Karsten Warholm
AP

‘Impossible Games’ signal return of track and field; TV, stream schedule

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Track and field is back. Like never before.

The Impossible Games air live on Thursday at 2 p.m. ET on NBCSN, NBCSports.com/live and the NBC Sports app. The meet is a repurposed version of a Diamond League stop in Oslo.

Thursday’s competition will have no fans, limited events and fewer athletes, including some solo races. It’s the closest thing to a top-flight international track and field meet since the start of the coronavirus pandemic.

The headliners: the two top-ranked pole vaulters in history — Swede Mondo Duplantis and Frenchman Renaud Lavillenie, world 400m hurdles champion Karsten Warholm of Norway and the world’s best cross-country skier, Norwegian Therese Johaug, who is racing a 10,000m alone.

The regular Diamond League calendar is scheduled to resume in August.

Here are the Oslo entry lists. Here’s the schedule of events (all times Eastern):

1:35 p.m. — Men’s Pole Vault
2:05 — Men’s 1000m
2:08 — Men’s Discus
2:15 — Women’s 200m Hurdles
2:25 — Women’s 600m
2:35 — Women’s 300m Hurdles
2:43 — Men’s 300m Hurdles
2:50 — Men’s 2000m
2:58 — Men’s 25K
3:25 — Men’s 100m
3:30 — Women’s 10,000m
3:50 — Men’s Shot Put
4:15 — Women’s 3000m

Here are three events to watch:

Men’s Pole Vault — 1:35 p.m.
Duplantis and Lavillenie duel for the second time during the pandemic. The first, one month ago, was dubbed “The Ultimate Garden Clash.” Duplantis pole vaulted from his family’s backyard in Louisiana, Lavillenie from his home in France and world champion Sam Kendricks from his native Mississippi in a virtual event. Duplantis and Lavillenie tied for the win by clearing five meters 36 times in a half-hour. In February, Duplantis, 20, broke Lavillenie’s six-year-old world record by clearing 6.17 and 6.18 meters on consecutive Saturdays. For the Impossible Games, Duplantis flew from Louisiana to Stockholm last weekend, then planned to take a six-hour drive to Oslo. Lavillenie will again be jumping from home in France, but Duplantis will have company at the Oslo stadium in the form of 19-year-old Norwegian Pal Haugen Lillefosse.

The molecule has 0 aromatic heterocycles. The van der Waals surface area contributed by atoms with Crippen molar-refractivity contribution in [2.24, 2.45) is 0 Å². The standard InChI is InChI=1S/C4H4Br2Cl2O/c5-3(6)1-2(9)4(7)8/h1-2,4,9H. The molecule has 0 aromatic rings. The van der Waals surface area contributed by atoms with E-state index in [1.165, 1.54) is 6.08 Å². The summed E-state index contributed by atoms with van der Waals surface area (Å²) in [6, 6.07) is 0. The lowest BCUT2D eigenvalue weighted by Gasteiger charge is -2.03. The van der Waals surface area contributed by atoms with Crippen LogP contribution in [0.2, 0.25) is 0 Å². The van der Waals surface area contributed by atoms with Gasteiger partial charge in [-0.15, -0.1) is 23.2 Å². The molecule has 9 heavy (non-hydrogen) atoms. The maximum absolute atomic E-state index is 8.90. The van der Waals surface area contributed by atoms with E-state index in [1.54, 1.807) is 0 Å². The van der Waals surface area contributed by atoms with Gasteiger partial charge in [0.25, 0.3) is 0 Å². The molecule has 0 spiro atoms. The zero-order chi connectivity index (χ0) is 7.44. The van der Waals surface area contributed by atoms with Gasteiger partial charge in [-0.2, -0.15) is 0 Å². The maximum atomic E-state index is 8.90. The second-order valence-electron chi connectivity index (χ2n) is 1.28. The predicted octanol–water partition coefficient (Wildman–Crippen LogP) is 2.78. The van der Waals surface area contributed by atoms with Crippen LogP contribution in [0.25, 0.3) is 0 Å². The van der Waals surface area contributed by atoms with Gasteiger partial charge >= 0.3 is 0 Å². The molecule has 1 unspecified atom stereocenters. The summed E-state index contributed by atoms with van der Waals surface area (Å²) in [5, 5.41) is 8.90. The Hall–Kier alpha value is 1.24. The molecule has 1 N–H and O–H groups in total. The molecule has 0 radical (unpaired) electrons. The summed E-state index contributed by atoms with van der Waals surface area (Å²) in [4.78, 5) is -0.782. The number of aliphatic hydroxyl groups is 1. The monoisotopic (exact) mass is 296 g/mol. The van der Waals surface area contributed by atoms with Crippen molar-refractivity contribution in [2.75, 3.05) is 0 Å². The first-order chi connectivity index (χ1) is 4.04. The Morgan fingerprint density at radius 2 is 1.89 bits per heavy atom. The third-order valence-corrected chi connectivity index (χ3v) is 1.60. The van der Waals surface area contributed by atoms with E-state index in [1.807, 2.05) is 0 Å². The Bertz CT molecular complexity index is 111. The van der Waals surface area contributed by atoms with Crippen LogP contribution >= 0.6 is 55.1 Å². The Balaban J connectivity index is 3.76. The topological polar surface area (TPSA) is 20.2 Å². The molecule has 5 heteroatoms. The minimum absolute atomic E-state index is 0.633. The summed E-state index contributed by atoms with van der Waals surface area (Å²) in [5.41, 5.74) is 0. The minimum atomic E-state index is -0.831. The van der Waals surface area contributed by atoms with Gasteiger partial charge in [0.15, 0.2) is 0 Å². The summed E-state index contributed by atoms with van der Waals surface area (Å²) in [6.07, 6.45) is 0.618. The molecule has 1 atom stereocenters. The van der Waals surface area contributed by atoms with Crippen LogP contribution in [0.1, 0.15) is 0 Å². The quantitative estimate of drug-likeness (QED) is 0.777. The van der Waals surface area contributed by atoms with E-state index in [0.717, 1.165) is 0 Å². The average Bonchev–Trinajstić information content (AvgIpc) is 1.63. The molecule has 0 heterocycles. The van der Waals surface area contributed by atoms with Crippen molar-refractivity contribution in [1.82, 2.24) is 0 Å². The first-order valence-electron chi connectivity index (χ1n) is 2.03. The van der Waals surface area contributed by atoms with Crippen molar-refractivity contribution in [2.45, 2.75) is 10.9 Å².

Men’s 300m Hurdles — 2:43 p.m.
Warholm, the two-time reigning world 400m hurdles champion, races alone here. He is targeting the fastest time in history in the 300m hurdles, a rarely contested event. The record of 34.48 seconds was set by Brit Chris Rawlinson in 2002.

Men’s 2000m — 2:50 p.m.
This is a group event, similar to speed skating’s team pursuit. In the Oslo stadium will be Team Ingebrigtsen, featuring brothers FilipHenrik and Jakob and two more Norwegians. In Kenya will be Team Cheruiyot, featuring the last two world 1500m champions — Timothy Cheruiyot and Elijah Manangoi, plus three more Kenyans. The winner will be the team with the best overall time for the top three runners.

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World Alpine Skiing Championships on for 2021 after request to delay rejected

Alpine Skiing World Championships
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GENEVA (AP) — A request by the organizers of next year’s skiing world championships in Italy to postpone the event by one year was rejected Thursday by the International Ski Federation.

FIS ruled that the event will go ahead from Feb. 9-21, 2021, in Cortina d’Ampezzo — the highlight of an Alpine season that faces challenges to find safe protocols for international travel and attending races in Europe, North America and China.